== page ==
A simple deep learning example of house prediction using Sequential and Dense Layers of Keras.

Given data

House sale prices for King County homes sold between May 2014 and May 2015.

Problem

Build a model that predicts the price of a house, given set of features of the house.

Dataset Link

https://www.kaggle.com/harlfoxem/housesalesprediction

Solution Implementation

Tensorflow 2.0 with Keras — ReLU

  1. Loading all the Libraries
import pandas as pd
import numpy as np
import seaborn as sns
from matplotlib import pyplot as plt
from sklearn.model_selection import train_test_split
from sklearn.preprocessing import MinMaxScaler
from tensorflow.keras.models import Sequential
from tensorflow.keras.layers import Dense

2.Exploratory Data Analysis

data = pd.read_csv('DATA/kc_house_data.csv')

(i)Peak of Data

data.head()
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Observations :

  • Each house is given unique ID , which will not be useful for our modelling.
  • Date of purchase is given, day may not be useful, but we can analyze month and year.

(ii)Check stats and any nulls in data

data.isnull().sum()
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data.describe().transpose()
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Observations :

  • No Null Values present in entire dataset.
  • There are total of 21 feature columns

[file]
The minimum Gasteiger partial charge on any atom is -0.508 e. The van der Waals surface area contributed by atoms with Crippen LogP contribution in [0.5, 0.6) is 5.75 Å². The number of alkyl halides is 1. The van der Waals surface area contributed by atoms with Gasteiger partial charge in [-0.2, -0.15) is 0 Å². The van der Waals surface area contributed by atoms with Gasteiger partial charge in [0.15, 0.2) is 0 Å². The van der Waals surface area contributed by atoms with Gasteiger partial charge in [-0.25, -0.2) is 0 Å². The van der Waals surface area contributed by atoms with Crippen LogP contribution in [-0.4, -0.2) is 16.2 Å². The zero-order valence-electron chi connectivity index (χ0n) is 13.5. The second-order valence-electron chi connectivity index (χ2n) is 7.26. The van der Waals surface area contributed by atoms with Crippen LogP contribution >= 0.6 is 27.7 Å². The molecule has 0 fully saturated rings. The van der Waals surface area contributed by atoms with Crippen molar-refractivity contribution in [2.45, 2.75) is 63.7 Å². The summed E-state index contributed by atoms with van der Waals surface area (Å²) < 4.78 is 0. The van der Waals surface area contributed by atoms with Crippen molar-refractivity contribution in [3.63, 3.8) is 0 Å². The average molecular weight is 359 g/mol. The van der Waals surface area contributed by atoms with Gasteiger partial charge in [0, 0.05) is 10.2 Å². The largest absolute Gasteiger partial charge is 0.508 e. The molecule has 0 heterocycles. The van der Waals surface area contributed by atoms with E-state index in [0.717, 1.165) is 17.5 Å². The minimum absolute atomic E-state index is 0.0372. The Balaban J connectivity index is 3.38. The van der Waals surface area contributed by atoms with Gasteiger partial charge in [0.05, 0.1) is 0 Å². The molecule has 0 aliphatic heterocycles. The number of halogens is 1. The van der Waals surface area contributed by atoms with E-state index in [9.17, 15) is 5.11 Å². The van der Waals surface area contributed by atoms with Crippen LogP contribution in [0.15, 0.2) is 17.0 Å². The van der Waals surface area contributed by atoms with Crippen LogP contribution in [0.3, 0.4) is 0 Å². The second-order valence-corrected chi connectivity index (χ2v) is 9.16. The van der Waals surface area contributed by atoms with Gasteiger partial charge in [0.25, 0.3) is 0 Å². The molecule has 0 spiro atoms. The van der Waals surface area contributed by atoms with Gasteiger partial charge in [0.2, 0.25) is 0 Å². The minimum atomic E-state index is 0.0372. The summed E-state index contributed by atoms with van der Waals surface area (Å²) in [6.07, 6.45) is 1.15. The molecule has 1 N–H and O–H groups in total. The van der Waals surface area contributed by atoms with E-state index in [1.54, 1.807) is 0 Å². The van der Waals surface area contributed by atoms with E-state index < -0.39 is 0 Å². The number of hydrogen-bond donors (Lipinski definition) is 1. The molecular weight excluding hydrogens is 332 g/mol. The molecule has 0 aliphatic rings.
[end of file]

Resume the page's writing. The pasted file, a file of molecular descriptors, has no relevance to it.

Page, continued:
• We are unable to infer much of information from the stats, but Price ranges from 78,000 USD to 77,00,000 USD
  • Visualize the distribution of Price to understand.
  • Date of purchase is given, day may not be useful, but we can analyze month and year.

(iii)Examine the distribution of Price

plt.figure(figsize=(15,8))
sns.distplot(data['price'])
plt.show()
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Observations :

  • Most of the House fall in price range of 78,000–3,00,000 roughly and rest of the house prices/houses above can be considered as outliers.
  • Also the peak is somewhere around 50,000 USD, meaning the budget house price in the area is 50K USD.

(iv)Correlation of Features with respect to Price

data.corr()['price'].sort_values()
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Observations — Crucial Features :

  • Square Feet is highly correlated. Intuitively, even in India, we purchase Flats by per SFT Price, rest will be amenities.
  • Another factor to be considered is Number of Bedrooms as it is also crucial in general.
  • Latitude and Longitude is also crucial to decide the area / locality in deciding the prices.
  • ZipCode/Pincode helps in identifying the location such as city/town etc.
  • Year Renovated is another key factor, as normally the latest renovated houses price higher than those of never.(excluding the newly built houses).
  • One more interesting feature is Water Front ,the water/sea facing houses.

(v)Analysis of Living Area SFT with respect to Price

plt.figure(figsize=(8,4))
sns.scatterplot(x='price',y='sqft_living',data=data)
plt.show()
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Observations